What is a Consulting Forester and Why Should I Use One

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So you want to sell some timber from your land.  Where do you start?  The first thing to do is think about what your goals are in having a timber sale.  Most people sell timber when they suddenly need money for something.  This is a sad situation as there is very little active timber management on private land, but the reality is that most folks don’t think about a timber sale until they need money or a logger knocks on the door asking to buy some trees.

Alright, so your goal may be to raise money, salvage trees that are dying from insect or weather damage, improve wildlife habitat, or a combination of goals.

This is what you need to convey to your forester.  In my early days of consulting, I always went about a timber sale as if it were my land and I wanted to take good care of it.  But, some landowners aren’t interested or feign interest in doing good management and taking care of the aesthetics of their property.  They want to maximize the income, no matter what.  If that is your only goal, tell me.  That’s one way to harvest and sell timber.  Another way is to do TSI or timber stand improvement, where I will take only those trees that are not going to amount to anything in terms of timber value or wildlife benefit.  This should be done no matter what kind of harvest we do.  The benefit to having a private forester working for you is to help you decide how best to conduct your harvest according to the goals you have for your property.  Another benefit is that your forester will represent you in the sale and make sure you don’t get ripped off.  Take a look at what happened to the guy in the video below.  I recently gave a landowner $1,000 each for some very nice walnut trees.  Why would you let the first guy who offers you some money for your trees come on your property without you being there and do whatever he wants?  I sometimes offer a landowner a fair price for his timber and collect my commission from the sawmill, but I only do this for reputable mills that pay top dollar and do a good job of logging and, most importantly, can write you a check up front.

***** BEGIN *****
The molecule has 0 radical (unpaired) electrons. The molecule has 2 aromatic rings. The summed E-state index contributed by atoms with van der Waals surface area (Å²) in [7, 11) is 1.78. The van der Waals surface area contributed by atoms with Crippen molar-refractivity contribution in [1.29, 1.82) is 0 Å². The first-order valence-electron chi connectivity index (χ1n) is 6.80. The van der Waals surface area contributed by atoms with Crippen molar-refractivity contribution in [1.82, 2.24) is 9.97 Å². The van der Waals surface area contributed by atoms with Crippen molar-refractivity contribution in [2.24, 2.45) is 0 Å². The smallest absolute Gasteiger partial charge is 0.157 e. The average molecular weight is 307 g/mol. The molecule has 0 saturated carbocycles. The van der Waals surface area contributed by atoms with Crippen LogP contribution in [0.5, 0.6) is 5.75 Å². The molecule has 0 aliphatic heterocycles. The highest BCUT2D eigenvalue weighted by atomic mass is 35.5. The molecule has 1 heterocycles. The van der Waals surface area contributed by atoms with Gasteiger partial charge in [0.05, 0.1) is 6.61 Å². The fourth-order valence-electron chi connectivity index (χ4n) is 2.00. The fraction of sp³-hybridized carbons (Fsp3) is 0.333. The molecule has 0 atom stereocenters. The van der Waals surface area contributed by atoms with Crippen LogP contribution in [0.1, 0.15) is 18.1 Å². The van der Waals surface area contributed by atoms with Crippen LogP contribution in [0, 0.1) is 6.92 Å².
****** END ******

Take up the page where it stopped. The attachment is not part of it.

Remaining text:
There are several techniques used in timber harvesting: shelterwood, clearcut, TSI, Crop Tree Select.  Most mills or loggers will tell you that they will do a “select cut” which is a widely misused term.  What they usually mean is they will “select” every tree that has any monetary  value and take it, leaving you with a carcass devoid of any present or future timber value.  Most harvests are done this way, which is why it is getting increasingly difficult to find good timber on private land.

If you would like more details on the different types of harvesting, give me a call and I will be glad to discuss it with you.  Meanwhile, take a look at the videos I attached here.  The first two are short while the last one is by Smallidge, a forestry extention guy from Cornell who is very knowledgeable.  you may want to crack open a beer or make a pot of coffee for this one.  Enjoy!


About the Author:

Wildlife habitat manager and consulting forester from Central PA. Studied environmental Agriculture specializing in wildlife management and Forestry. B.S. Agriculture, Masters degree in Forestry. 30 years experience in land investment, forestry and wildlife habitat improvement. Currently working as a Farm Bill Forester for Pheasants Forever on Game Commission and Golden Winged Warbler Initiative.

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